Speaking at FLOURISH, a self-driving car project in Bristol aimed at improving the mobility of older people and those with mobility-related needs, Future of Mobility Minister Jesse Norman set out that new technologies including self-driving vehicles and the increased use of mobile apps have the potential to revolutionise everyday journeys for people with mobility issues, and this must be a key consideration for those companies developing future transport.
In their ‘Future of mobility: urban strategy, launched in March 2019’, the government declared that transport innovations must be accessible by design in order to empower independent travel, in line with the 2018 Inclusive Transport Strategy which stated that advances in technology should provide opportunities for all. The trend towards ride-sharing, for example, will need to cater for users of wheelchairs and mobility scooters, as well as those who might not feel comfortable sharing with strangers due to mental health or developmental conditions.
“Self-driving technologies could greatly improve the mobility of vulnerable user groups, helping to address problems of isolation and loneliness across the country,” said Norman.
“The needs of older people, and those with visible or hidden disabilities, must be at the heart of all new modes of transport.”
This announcement follows the arrival of a range of exciting transport innovations, including the first trials of self-driving vehicles for blind veterans in the world. A joint venture launched by Blind Veterans UK and Aurrigo in April, the self-driving pods are equipped with accessible features including bright colour edges, door openings, and an external sounds system that changes tone and rate when objects in the path are detected.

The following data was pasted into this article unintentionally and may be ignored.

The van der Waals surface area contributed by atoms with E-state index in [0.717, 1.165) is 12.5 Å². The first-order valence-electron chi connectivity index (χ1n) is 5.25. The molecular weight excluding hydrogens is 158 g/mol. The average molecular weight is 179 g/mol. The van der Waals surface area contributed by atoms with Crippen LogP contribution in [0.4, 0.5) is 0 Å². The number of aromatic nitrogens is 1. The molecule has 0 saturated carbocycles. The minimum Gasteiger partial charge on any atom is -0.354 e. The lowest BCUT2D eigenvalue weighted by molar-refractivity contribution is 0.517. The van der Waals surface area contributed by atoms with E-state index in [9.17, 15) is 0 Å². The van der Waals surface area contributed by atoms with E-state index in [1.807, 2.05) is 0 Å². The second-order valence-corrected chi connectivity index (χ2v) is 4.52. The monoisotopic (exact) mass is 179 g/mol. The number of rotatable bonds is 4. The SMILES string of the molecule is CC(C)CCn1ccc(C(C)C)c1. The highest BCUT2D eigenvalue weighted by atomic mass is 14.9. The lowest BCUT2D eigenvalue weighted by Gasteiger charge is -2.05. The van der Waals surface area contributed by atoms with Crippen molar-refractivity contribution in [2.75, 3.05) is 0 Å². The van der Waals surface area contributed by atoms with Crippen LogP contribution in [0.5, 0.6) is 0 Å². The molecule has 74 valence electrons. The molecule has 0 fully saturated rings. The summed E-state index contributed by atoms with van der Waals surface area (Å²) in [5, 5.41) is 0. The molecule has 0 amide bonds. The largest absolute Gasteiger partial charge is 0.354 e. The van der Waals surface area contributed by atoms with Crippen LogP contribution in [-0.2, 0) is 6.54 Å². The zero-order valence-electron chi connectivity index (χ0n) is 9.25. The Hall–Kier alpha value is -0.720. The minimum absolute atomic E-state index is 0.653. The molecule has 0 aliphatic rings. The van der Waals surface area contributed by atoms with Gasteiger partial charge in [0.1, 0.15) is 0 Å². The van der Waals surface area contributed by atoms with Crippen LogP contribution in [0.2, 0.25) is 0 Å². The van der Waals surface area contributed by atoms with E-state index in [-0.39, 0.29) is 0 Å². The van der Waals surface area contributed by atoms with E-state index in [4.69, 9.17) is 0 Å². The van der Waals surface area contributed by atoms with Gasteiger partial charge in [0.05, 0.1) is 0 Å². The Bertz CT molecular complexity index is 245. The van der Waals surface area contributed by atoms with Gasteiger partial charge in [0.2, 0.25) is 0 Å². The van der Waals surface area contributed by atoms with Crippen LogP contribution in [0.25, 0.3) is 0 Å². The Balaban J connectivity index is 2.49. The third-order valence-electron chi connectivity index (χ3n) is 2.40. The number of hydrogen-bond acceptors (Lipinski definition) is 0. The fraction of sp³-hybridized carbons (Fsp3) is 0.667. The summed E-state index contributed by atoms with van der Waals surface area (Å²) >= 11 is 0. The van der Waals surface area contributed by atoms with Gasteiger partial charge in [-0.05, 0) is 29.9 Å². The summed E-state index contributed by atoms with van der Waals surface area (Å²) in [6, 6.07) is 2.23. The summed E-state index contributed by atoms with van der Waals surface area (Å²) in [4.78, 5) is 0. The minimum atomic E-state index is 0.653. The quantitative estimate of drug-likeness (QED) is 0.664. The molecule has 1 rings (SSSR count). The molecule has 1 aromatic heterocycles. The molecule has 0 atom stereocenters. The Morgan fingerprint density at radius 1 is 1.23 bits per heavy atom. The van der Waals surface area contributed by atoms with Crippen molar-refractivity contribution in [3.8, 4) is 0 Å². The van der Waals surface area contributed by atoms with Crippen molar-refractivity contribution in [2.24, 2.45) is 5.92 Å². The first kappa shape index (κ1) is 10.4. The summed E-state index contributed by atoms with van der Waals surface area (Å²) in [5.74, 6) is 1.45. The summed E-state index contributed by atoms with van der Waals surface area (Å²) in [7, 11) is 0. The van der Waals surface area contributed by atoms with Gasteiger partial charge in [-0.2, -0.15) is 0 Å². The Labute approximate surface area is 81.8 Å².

The commitment in the ‘Future of mobility: urban strategy’ builds on wide-ranging work the government has already undertaken to improve accessibility on public transport, including investing £300 million to make rail stations more accessible for disabled passengers across Britain, and pushing transport operators to meet their legal obligations to design and deliver their services in a genuinely inclusive way. This includes showing greater recognition that less visible disabilities such as autism or dementia can be just as much of a barrier to travel as a visible disability.
Miles Garner, Sales and Marketing Director at Aurrigo, said: “Independence, that’s what it is all about. From giving it back to people with a disability to making sure elderly individuals maintain it.”
“That’s why we wholeheartedly welcome the government’s Inclusive Transport Strategy and determination to make the entire transport network accessible by 2030. Our driverless pods have a crucial role to play in this, especially in providing first and last mile transport solutions – so crucial to providing a joined-up service.”